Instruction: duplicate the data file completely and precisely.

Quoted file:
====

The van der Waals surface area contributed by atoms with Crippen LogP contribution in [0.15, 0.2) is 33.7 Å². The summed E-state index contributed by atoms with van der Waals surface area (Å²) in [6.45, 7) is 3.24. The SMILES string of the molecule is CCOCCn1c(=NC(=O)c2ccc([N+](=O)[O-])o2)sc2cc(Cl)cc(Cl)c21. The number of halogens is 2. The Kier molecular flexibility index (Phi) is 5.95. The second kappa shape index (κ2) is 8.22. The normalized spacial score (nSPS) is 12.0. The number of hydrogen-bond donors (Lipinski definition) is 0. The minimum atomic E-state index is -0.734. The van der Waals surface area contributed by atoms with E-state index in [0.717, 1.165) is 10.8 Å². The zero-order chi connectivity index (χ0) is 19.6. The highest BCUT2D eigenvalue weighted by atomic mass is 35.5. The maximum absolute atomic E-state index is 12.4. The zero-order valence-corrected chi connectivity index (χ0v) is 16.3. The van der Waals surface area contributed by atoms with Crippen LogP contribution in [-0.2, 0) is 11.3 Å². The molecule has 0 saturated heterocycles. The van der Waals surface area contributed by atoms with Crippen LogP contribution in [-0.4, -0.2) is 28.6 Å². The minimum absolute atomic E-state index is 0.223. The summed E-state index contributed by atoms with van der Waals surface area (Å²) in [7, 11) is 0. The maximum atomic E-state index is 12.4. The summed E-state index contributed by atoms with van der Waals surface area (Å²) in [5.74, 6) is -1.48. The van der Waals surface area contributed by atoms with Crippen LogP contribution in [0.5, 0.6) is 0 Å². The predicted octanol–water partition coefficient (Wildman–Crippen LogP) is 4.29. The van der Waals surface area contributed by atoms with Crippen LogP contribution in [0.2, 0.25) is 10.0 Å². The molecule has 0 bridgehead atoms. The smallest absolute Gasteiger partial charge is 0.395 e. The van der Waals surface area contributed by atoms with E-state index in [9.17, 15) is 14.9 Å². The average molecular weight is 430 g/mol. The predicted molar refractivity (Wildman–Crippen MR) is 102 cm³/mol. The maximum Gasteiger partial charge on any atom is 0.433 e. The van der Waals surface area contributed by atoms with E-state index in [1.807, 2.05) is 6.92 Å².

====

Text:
The van der Waals surface area contributed by atoms with Crippen LogP contribution in [0.15, 0.2) is 33.7 Å². The summed E-state index contributed by atoms with van der Waals surface area (Å²) in [6.45, 7) is 3.24. The SMILES string of the molecule is CCOCCn1c(=NC(=O)c2ccc([N+](=O)[O-])o2)sc2cc(Cl)cc(Cl)c21. The number of halogens is 2. The Kier molecular flexibility index (Phi) is 5.95. The second kappa shape index (κ2) is 8.22. The normalized spacial score (nSPS) is 12.0. The number of hydrogen-bond donors (Lipinski definition) is 0. The minimum atomic E-state index is -0.734. The van der Waals surface area contributed by atoms with E-state index in [0.717, 1.165) is 10.8 Å². The zero-order chi connectivity index (χ0) is 19.6. The highest BCUT2D eigenvalue weighted by atomic mass is 35.5. The maximum absolute atomic E-state index is 12.4. The zero-order valence-corrected chi connectivity index (χ0v) is 16.3. The van der Waals surface area contributed by atoms with Crippen LogP contribution in [-0.2, 0) is 11.3 Å². The molecule has 0 saturated heterocycles. The van der Waals surface area contributed by atoms with Crippen LogP contribution in [-0.4, -0.2) is 28.6 Å². The minimum absolute atomic E-state index is 0.223. The summed E-state index contributed by atoms with van der Waals surface area (Å²) in [7, 11) is 0. The maximum atomic E-state index is 12.4. The summed E-state index contributed by atoms with van der Waals surface area (Å²) in [5.74, 6) is -1.48. The van der Waals surface area contributed by atoms with Crippen LogP contribution in [0.5, 0.6) is 0 Å². The predicted octanol–water partition coefficient (Wildman–Crippen LogP) is 4.29. The van der Waals surface area contributed by atoms with Crippen LogP contribution in [0.2, 0.25) is 10.0 Å². The molecule has 0 bridgehead atoms. The smallest absolute Gasteiger partial charge is 0.395 e. The van der Waals surface area contributed by atoms with E-state index in [9.17, 15) is 14.9 Å². The average molecular weight is 430 g/mol. The predicted molar refractivity (Wildman–Crippen MR) is 102 cm³/mol. The maximum Gasteiger partial charge on any atom is 0.433 e. The van der Waals surface area contributed by atoms with E-state index in [1.807, 2.05) is 6.92 Å².